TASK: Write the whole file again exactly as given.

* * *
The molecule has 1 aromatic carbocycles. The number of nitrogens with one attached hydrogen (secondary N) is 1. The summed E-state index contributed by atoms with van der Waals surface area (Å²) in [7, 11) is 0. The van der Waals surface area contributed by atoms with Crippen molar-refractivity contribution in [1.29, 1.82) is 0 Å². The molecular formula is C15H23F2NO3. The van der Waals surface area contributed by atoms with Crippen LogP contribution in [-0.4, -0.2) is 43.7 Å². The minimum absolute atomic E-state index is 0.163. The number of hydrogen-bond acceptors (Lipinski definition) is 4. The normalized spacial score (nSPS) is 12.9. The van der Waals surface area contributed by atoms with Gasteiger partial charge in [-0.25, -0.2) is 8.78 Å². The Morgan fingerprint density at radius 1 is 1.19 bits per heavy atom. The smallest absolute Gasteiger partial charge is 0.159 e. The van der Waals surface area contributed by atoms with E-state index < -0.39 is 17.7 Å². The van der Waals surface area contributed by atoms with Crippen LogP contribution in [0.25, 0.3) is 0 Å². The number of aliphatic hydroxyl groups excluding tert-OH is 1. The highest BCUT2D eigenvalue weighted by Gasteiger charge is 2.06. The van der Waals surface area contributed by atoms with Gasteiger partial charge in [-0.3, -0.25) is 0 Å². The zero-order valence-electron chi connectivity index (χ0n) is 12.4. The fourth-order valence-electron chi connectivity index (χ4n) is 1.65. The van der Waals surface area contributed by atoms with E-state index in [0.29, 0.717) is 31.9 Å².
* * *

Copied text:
The molecule has 1 aromatic carbocycles. The number of nitrogens with one attached hydrogen (secondary N) is 1. The summed E-state index contributed by atoms with van der Waals surface area (Å²) in [7, 11) is 0. The van der Waals surface area contributed by atoms with Crippen molar-refractivity contribution in [1.29, 1.82) is 0 Å². The molecular formula is C15H23F2NO3. The van der Waals surface area contributed by atoms with Crippen LogP contribution in [-0.4, -0.2) is 43.7 Å². The minimum absolute atomic E-state index is 0.163. The number of hydrogen-bond acceptors (Lipinski definition) is 4. The normalized spacial score (nSPS) is 12.9. The van der Waals surface area contributed by atoms with Gasteiger partial charge in [-0.25, -0.2) is 8.78 Å². The Morgan fingerprint density at radius 1 is 1.19 bits per heavy atom. The smallest absolute Gasteiger partial charge is 0.159 e. The van der Waals surface area contributed by atoms with E-state index < -0.39 is 17.7 Å². The van der Waals surface area contributed by atoms with Crippen LogP contribution in [0.25, 0.3) is 0 Å². The number of aliphatic hydroxyl groups excluding tert-OH is 1. The highest BCUT2D eigenvalue weighted by Gasteiger charge is 2.06. The van der Waals surface area contributed by atoms with Gasteiger partial charge in [-0.3, -0.25) is 0 Å². The zero-order valence-electron chi connectivity index (χ0n) is 12.4. The fourth-order valence-electron chi connectivity index (χ4n) is 1.65. The van der Waals surface area contributed by atoms with E-state index in [0.29, 0.717) is 31.9 Å².